Comcast is launching a new $5-a-month streaming video platform on March 25 targeted to the increasing number of its customers that take internet services without video.
Xfinity Flex will blend user interface access to popular subscription streaming platforms like Netflix, Amazon Prime Video and HBO Go, AVOD services like Tubi and Xumo, movies and TV shows for rent and sale through Comcast’s transactional store, along with a limited number of live programming channels, including Cheddar and ESPN3. Music will also be available through Pandora and iHeartRadio.
The service will ship with a HD- and 4K-capable wireless set-top, along with Comcast’s X1 Voice Remote. In fact, Flex will have home automation and security features available through X1, letting customers control things like lights and thermostats through the user interface.
Flex customers will be able to upgrade to a full live TV package through Comcast. The platform will not support live programming through third-part virtual MVPD operators like Sling TV, DirecTV Now or Hulu+ Live TV.
“We think this is going to be great value. For $5 per month, on top of internet service, it’s effectively for price of renting a movie,” said Matt Strauss, executive VP of Xfinity Services for Comcast Cable.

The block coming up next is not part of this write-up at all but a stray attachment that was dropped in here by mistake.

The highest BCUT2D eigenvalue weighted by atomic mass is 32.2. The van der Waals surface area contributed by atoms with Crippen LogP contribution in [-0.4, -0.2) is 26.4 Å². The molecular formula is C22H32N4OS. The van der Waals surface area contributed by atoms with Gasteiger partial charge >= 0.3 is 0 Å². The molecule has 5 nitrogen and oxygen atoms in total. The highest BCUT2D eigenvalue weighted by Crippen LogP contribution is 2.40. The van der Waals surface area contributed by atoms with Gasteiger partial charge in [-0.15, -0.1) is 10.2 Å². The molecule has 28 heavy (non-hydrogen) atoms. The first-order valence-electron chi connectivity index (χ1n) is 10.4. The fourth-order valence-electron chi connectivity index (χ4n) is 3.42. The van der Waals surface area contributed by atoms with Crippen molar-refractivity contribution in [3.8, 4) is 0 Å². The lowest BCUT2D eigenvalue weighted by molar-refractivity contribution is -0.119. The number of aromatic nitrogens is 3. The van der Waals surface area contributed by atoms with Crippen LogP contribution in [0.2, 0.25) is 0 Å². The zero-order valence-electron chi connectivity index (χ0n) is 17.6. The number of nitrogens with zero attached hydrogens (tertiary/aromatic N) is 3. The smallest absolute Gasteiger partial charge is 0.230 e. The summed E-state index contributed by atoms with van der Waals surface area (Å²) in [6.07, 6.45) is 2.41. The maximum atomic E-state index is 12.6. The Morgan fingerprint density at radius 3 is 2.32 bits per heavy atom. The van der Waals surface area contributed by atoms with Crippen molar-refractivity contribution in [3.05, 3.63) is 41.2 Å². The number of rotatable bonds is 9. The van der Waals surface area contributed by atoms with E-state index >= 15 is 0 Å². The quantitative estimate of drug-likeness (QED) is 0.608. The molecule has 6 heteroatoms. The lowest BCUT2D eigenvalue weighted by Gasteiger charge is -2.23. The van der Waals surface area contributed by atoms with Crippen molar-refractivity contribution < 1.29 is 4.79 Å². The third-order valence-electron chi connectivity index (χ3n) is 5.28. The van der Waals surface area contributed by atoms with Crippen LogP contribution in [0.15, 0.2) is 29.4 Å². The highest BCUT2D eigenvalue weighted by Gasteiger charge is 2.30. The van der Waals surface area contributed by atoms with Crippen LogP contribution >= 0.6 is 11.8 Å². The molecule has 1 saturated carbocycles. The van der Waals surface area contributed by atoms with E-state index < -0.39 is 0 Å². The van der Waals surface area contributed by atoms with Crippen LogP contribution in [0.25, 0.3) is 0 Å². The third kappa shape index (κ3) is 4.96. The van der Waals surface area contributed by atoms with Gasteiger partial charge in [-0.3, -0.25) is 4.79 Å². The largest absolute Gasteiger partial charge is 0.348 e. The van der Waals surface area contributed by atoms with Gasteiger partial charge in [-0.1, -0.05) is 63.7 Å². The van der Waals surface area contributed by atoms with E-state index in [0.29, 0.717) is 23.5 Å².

Calling Flex “the right product and the right time” for a particular segment of the Comcast consumer base, Strauss said there will be no national promotion for Flex.
“It will drive value to our internet business, make it stickier, and reduce churn,” he said.
Flex is only the latest attempt by Comcast to deliver a low-cost streaming video service over managed network to customers who don’t take a full video package, with Comcast launching a more vMVPD-like service, Xfinity Stream, several years ago.
“The TV is the dashboard to the digital home,” Strauss said. “Flex is a bit of a sandbox for us, where we can develop new features and experiences, geared to a very targeted audience.”
Strauss said Comcast is in talks to syndicate Flex, much as it has X1 and its home automation business to Cox Communications and the major Canadian cable operators.
“But we have no ambition to take Flex beyond our footprint,” he added.
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